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Income Differences between Flexibly and Nonflexibly Employed Persons and Their Deconstruction: An Analysis Based on Data from the 2018 China Mobility Monitor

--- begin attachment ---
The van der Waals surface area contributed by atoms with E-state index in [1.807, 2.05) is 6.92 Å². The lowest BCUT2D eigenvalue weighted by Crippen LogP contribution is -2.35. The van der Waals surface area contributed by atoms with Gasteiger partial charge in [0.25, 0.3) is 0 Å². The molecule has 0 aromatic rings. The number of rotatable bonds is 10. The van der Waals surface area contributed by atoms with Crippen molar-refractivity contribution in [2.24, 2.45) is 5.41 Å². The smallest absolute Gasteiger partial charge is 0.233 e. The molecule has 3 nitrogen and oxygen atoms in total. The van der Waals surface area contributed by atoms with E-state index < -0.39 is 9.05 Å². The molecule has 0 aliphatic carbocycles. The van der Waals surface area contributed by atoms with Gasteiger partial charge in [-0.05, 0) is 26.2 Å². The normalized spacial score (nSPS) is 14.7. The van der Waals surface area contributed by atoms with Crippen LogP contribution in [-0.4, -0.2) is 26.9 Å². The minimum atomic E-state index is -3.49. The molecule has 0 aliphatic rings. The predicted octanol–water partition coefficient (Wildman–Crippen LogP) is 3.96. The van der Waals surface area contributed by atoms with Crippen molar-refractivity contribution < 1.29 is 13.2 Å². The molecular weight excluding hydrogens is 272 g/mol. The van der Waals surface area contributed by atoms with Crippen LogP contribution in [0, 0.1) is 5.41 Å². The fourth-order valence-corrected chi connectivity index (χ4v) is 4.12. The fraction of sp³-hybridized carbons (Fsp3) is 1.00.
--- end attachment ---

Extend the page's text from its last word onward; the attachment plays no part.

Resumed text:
The article analyzed the income differences between flexibly and nonflexibly employed persons based on the 2018 China Mobile Population Dynamics Monitoring Data, using OLS methods, propensity score matching (PSM), and Oaxaca-Blinder decomposition. The results show that the income of flexibly employed persons is 11.9%–23.6% higher than that of nonflexibly employed persons, with differences in individual endowment characteristics explaining 53.9% of the income difference and differences in coefficients of nonmarket factors explaining 45.7% of the income difference. The degree of income difference between the two groups in different industries varies; except for the primary industry, the secondary and tertiary industries all show higher income for flexibly employed persons than for nonflexibly employed persons. The difference in income between the two groups was as high as 25% or more in the sectors of “rental and business services,” “education,” and “culture, sports, and entertainment.” The high ratio of employers and self-employed workers in flexible employment and the fact that the average number of hours worked per week is 12.6 hours higher for flexible workers than for nonflexible workers are important factors contributing to the difference in earnings between these two groups. Clarifying the extent of the current income disparity between flexible and nonflexible employment groups and its sources, and formulating and adjusting relevant policies and measures in a timely manner are conducive to creating a fair and equitable labour market environment and promoting the healthy development of flexible employment under the new circumstances.